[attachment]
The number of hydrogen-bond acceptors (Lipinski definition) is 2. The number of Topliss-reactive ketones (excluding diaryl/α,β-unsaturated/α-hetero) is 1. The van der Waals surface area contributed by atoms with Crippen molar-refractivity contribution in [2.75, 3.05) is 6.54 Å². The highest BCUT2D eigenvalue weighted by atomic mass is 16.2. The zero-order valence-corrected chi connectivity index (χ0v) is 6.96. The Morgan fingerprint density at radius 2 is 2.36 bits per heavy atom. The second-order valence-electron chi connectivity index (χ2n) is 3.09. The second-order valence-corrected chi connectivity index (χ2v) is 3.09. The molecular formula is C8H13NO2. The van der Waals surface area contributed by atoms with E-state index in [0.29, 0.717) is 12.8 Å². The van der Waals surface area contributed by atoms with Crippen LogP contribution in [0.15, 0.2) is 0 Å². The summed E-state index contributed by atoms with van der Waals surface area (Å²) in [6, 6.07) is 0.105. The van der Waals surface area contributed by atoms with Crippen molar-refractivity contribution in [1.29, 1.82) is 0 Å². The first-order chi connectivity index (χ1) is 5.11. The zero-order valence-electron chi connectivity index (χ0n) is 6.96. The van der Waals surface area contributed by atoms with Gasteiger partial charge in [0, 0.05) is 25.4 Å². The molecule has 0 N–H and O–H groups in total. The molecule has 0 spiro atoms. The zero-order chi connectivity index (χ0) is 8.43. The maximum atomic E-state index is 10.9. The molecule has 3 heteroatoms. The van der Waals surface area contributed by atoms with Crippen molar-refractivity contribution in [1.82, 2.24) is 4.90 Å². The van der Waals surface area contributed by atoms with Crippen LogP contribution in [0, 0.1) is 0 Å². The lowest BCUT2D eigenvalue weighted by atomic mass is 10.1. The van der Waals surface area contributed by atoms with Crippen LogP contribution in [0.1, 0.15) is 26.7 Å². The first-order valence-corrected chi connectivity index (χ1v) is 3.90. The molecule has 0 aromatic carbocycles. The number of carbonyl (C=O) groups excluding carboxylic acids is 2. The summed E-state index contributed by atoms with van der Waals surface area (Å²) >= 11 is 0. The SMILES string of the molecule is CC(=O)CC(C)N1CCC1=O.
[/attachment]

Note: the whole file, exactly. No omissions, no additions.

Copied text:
The number of hydrogen-bond acceptors (Lipinski definition) is 2. The number of Topliss-reactive ketones (excluding diaryl/α,β-unsaturated/α-hetero) is 1. The van der Waals surface area contributed by atoms with Crippen molar-refractivity contribution in [2.75, 3.05) is 6.54 Å². The highest BCUT2D eigenvalue weighted by atomic mass is 16.2. The zero-order valence-corrected chi connectivity index (χ0v) is 6.96. The Morgan fingerprint density at radius 2 is 2.36 bits per heavy atom. The second-order valence-electron chi connectivity index (χ2n) is 3.09. The second-order valence-corrected chi connectivity index (χ2v) is 3.09. The molecular formula is C8H13NO2. The van der Waals surface area contributed by atoms with E-state index in [0.29, 0.717) is 12.8 Å². The van der Waals surface area contributed by atoms with Crippen LogP contribution in [0.15, 0.2) is 0 Å². The summed E-state index contributed by atoms with van der Waals surface area (Å²) in [6, 6.07) is 0.105. The van der Waals surface area contributed by atoms with Crippen molar-refractivity contribution in [1.29, 1.82) is 0 Å². The first-order chi connectivity index (χ1) is 5.11. The zero-order valence-electron chi connectivity index (χ0n) is 6.96. The van der Waals surface area contributed by atoms with Gasteiger partial charge in [0, 0.05) is 25.4 Å². The molecule has 0 N–H and O–H groups in total. The molecule has 0 spiro atoms. The zero-order chi connectivity index (χ0) is 8.43. The maximum atomic E-state index is 10.9. The molecule has 3 heteroatoms. The van der Waals surface area contributed by atoms with Crippen molar-refractivity contribution in [1.82, 2.24) is 4.90 Å². The van der Waals surface area contributed by atoms with Crippen LogP contribution in [0, 0.1) is 0 Å². The lowest BCUT2D eigenvalue weighted by atomic mass is 10.1. The van der Waals surface area contributed by atoms with Crippen LogP contribution in [0.1, 0.15) is 26.7 Å². The first-order valence-corrected chi connectivity index (χ1v) is 3.90. The molecule has 0 aromatic carbocycles. The number of carbonyl (C=O) groups excluding carboxylic acids is 2. The summed E-state index contributed by atoms with van der Waals surface area (Å²) >= 11 is 0. The SMILES string of the molecule is CC(=O)CC(C)N1CCC1=O.